Friday, 29 April 2016

Sculpting Fantasy Miniatures + Half-Elf Ranger + Martin Longbow

Martin Longbow. 
Ok. Seven miniatures in a month? Considering sculpting is a new hobby for me and I already have a full life, I am surprised I found the time! The unexpected joy that comes from creating a new character from wire and putty has brought delight, albeit at odd hours of the day.

Now thay I have seven miniatures, I will send them off to have them cast in metal. The latest figurine is another character from the glory days of gaming. Alex Packwood had a few memorable characters but two that stand out were Claris the Cleric and Martin Longbow. The former was a D&D (Redbox) character, whereas Martin Longbow an AD&D character.

The main difference between the games being that Race became independent of Class. New classes were also added. One of those classes was the Ranger. Invented by one of the player's in Gary Gygax's Greyhawk campaign, the Ranger was based upon Aragorn from The Lord of the Rings. Of course Aragorn was the original half-elf, so what better race to choose? In the 1st edition of AD&D playing a half-elf gave offered added benefits. In latter editions your character is better off as either a human or an elf.

Game mechanics aside, Martin borrowed his name from a character in Magician, a popular book by Raymond E. Feist. His best work in my opinion. As an aside the world of Midkemia was from Raymond's own houseruled D&D campaign, which had an invasion by Tekumel (from M. A. R. Barker's Empire of the Petal Throne.) In his novel Magician, Tekumel became Kelewan.

On one of our more memorable gaming nights, Martin broke his Longbow when Alex rolled a 1 during combat. Rolling a 1 on the 20 sided die was a critical failure and in our house rules for bows, that meant a broken bow. Alex picked up another bow and tried to shoot again the following round. He rolled another 1. And again. And again. After his fifth consecutive 1, Alex stood up, strode to the sliding doors, opened them and threw his cursed die into the night!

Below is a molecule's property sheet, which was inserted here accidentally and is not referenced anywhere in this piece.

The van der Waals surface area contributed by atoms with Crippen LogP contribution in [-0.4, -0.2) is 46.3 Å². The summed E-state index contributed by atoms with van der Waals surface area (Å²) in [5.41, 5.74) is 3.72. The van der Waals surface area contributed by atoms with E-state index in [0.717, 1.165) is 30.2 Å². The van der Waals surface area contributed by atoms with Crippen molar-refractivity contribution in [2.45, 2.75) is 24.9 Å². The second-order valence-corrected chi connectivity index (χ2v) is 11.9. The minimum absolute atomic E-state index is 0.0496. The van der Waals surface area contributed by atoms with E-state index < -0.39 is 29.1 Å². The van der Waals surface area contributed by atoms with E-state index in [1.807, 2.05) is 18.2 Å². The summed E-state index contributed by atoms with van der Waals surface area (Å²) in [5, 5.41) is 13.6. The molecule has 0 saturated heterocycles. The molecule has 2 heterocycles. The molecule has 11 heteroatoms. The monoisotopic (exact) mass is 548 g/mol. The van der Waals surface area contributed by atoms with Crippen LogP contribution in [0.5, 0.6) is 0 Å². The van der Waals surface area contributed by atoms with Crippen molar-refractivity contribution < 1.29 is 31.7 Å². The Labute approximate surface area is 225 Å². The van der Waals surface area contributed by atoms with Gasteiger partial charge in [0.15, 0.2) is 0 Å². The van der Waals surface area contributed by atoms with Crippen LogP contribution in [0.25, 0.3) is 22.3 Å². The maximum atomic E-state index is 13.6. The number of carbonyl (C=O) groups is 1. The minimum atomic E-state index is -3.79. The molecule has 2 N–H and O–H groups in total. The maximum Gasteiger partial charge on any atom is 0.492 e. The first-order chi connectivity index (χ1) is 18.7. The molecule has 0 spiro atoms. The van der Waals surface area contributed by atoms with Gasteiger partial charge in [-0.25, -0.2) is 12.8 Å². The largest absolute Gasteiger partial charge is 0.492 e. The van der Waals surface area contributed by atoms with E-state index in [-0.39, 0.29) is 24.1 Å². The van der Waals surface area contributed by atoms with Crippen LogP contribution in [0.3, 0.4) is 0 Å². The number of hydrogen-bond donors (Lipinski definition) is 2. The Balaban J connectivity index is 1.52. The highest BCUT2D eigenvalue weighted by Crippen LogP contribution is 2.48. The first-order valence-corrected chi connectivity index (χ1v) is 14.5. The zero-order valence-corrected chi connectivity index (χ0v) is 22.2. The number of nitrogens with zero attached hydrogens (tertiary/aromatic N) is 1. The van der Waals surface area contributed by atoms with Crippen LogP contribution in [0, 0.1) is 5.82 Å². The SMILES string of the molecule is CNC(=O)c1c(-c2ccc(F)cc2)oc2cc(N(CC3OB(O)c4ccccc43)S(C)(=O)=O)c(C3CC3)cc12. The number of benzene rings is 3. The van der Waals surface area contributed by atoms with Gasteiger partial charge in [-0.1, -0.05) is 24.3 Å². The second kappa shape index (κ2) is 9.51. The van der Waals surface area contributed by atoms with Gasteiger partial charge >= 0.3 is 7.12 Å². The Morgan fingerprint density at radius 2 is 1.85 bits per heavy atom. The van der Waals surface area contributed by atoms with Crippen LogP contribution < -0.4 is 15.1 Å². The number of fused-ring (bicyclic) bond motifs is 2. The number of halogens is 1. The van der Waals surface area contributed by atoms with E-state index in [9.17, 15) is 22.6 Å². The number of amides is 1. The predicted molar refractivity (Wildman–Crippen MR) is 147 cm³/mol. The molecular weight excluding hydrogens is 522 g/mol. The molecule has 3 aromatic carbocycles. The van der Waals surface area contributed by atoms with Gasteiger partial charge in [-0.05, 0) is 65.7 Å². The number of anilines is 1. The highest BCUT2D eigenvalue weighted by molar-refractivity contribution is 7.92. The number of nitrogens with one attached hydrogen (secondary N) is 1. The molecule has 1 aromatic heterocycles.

With this miniature I added a few new strings to my bow. I utilised more wire tham usual; to shape and support the arms and bow. The original studs were too bulky, so I employed a ball pump needle for the task. I also found a better tool for cloaks. It has a small convex end, like the back of a tiny spoon, that makes for cleaner sculpting of folding cloth.

God bless and enjoy your week!

Sculpting Fantasy Miniatures + Aleena the Cleric

Aleena the Cleric.  
Perhaps one of the most iconic non-player characters in the history of the Dungeons & Dragons game, Aleena the Cleric is doomed in the introduction adventure of the fabulous Red Box edition, as an example to players that you can't save everyone.

"To your right, sitting by the cave wall, is a beautiful woman, wearing armor like yours. She has no sword, but has a rod with a metal ball on one end; this is a weapon called a mace. A lit lantern is on the floor next to her. She seems to be meditating or praying.
You decide she might not wish to be disturbed. But as you try to quietly tiptoe past, she looks up and says:
“Greetings, friend! Looking for the goblin? You might - Oh! You are hurt! May I help?” She watches you carefully, in case you are dangerous, but seems to want to help.
You apologize for disturbing her, but you wonder what she knows about the goblin, and - most of all - how she could help you. But wait; she might be an enemy. Keeping your sword ready, you move closer. She stands, and says: